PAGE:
Unexpected Moves: “I can’t play this move because my opponent can capture it” – How many times have you heard a chess player say this? How many times have you said it yourself? There are many positions where we believe a move is not possible by default though. Our subconscious tells us that it is not possible to move to a specific square because our opponent is defending it with more than one piece or more than one pawn.
This would not be a big problem if this kind of move didn’t very often yield a decisive or clear advantage to the one who executes it.
It is only by making a conscious effort of looking and calculating lines that we can see the virtues of such moves. In this article, we have compiled a few instructive examples that will teach you to identify these ideas when if they ever show up in your tournament games.
Unexpected Moves – The concept:
“Attack the strongest square”.
It’s one of the many concepts (or rules) of the attack. We should not only look at our opponent’s weaknesses and weakest squares but also at what he is defending the most.
Let’s see this idea in action:
Castellanos, R – Miedema, D, Kragero 2019
Black has just played Nc7. At first sight, the position looks complex and it seems that black is holding. He has an active rook on the C file and white’s position appears to be a bit stuck and without the possibility of making progress. Statically black has reasons to be happy; the white pawns in the center and the kingside make the white bishop look very bad.
However, a closer look at the position reveals that white is just a move away from winning! Concrete play beats any positional element.
White to play and WIN!
Piorun, K – Rodshtein, M Skopje 2019
A fresh example, played as I write this article. In the position above it seems as black is far from any trouble; an extra pawn and all he needs are two tempos to certify his advantage by developing his bishop and then castling.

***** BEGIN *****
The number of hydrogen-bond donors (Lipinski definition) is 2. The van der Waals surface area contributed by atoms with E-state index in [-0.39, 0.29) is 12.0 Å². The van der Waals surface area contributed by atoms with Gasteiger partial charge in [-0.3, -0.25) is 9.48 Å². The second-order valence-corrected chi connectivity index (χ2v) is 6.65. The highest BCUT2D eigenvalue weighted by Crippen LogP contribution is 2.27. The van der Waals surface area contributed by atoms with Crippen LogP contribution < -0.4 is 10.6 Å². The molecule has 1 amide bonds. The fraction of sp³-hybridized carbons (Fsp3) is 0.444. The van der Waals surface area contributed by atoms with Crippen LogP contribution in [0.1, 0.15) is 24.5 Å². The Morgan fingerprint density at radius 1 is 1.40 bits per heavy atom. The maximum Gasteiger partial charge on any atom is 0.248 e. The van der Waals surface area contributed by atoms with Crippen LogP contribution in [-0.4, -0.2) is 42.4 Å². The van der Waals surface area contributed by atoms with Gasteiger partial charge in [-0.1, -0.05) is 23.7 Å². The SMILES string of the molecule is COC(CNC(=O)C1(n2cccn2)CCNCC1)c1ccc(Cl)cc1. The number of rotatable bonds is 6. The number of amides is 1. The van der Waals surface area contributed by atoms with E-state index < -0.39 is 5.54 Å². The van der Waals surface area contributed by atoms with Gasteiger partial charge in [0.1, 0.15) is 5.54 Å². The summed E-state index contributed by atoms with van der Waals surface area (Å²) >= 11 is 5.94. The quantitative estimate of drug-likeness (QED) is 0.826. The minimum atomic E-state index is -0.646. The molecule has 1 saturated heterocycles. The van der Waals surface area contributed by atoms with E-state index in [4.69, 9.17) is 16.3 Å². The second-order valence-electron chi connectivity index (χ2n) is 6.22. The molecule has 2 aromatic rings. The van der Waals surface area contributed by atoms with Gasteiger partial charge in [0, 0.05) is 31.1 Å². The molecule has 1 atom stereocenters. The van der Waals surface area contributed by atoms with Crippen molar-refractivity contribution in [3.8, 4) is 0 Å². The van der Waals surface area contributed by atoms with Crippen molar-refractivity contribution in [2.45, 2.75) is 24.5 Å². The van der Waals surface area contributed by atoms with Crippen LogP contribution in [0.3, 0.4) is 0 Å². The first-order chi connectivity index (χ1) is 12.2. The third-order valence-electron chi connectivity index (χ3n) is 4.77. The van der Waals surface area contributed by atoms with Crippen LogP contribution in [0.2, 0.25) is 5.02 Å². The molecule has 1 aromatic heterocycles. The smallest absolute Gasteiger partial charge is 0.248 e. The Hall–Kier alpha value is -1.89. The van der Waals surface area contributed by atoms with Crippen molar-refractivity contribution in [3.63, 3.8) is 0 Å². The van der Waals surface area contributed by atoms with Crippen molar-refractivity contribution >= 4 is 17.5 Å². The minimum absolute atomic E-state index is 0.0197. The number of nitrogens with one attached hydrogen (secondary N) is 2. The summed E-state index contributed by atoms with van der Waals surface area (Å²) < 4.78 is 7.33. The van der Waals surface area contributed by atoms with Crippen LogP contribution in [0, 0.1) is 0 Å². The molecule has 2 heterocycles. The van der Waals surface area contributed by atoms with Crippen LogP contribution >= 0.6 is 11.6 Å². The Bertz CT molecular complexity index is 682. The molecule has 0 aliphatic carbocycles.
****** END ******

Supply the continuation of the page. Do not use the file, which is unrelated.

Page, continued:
How can white fight for the initiative and cause some problems here? You have probably guessed it by now. The move 18.d5!
Opening up the center and filling the white pieces with energy to attack the black king in the center. The game ended prematurely with a quick repetition but nevertheless, an extremely interesting concept.
We also recommend reviewing Learning New Opening in 4 Easy Steps: A Master’s Guide as well as 25 Middlegame Concepts Every Chess Player Must Know.
The previous example is not unknown to the experienced player. The same pawn break has been played many times in the past and to this day continues to be something thematic. However, for those with less experience and knowledge, it is still a difficult move to “see”.
The next example is simple but it shows the point very clearly.
Unexpected Moves – See the next diagram:
Tal, M – Milev
White has a huge lead in development. On top of everything, the black king has already moved, so he has lost the right to castle.
However, normal means would allow black to somehow resist by playing Be7-Rd8 and Kf8. Tal demonstrated that this is just a dream and black is just lost after the great 17.d5!!
Certainly, a shocker move; white exploits the pin on the C pawn and at the same time opens the E file by exposing the black king. The game ended quickly after a nice forced sequence.
See it here:
To sum it up, these types of moves don’t come easily to the eye when you are looking at a position unless you have seen and learned the pattern before. Our advice is to keep an eye on such moves and give yourself time to calculate a few moves deeper.
It may not always work, but when it does it’s an extremely powerful blow.
For more info, look at 5 Ways to Improve Your Chess for Under 2000.
This is really helpful…thanks a lot